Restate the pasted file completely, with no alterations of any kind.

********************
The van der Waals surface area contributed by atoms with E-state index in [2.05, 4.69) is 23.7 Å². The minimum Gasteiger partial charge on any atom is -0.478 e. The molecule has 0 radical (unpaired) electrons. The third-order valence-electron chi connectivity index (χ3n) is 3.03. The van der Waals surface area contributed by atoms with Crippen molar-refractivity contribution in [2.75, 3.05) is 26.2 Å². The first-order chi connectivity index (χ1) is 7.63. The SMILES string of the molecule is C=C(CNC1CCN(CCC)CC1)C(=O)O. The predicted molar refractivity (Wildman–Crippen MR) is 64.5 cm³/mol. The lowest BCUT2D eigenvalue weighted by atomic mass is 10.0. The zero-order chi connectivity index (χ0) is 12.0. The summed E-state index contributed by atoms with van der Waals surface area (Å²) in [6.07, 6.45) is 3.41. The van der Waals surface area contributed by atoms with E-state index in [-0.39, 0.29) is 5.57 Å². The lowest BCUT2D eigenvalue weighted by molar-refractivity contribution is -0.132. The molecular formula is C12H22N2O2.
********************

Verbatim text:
The van der Waals surface area contributed by atoms with E-state index in [2.05, 4.69) is 23.7 Å². The minimum Gasteiger partial charge on any atom is -0.478 e. The molecule has 0 radical (unpaired) electrons. The third-order valence-electron chi connectivity index (χ3n) is 3.03. The van der Waals surface area contributed by atoms with Crippen molar-refractivity contribution in [2.75, 3.05) is 26.2 Å². The first-order chi connectivity index (χ1) is 7.63. The SMILES string of the molecule is C=C(CNC1CCN(CCC)CC1)C(=O)O. The predicted molar refractivity (Wildman–Crippen MR) is 64.5 cm³/mol. The lowest BCUT2D eigenvalue weighted by atomic mass is 10.0. The zero-order chi connectivity index (χ0) is 12.0. The summed E-state index contributed by atoms with van der Waals surface area (Å²) in [6.07, 6.45) is 3.41. The van der Waals surface area contributed by atoms with E-state index in [-0.39, 0.29) is 5.57 Å². The lowest BCUT2D eigenvalue weighted by molar-refractivity contribution is -0.132. The molecular formula is C12H22N2O2.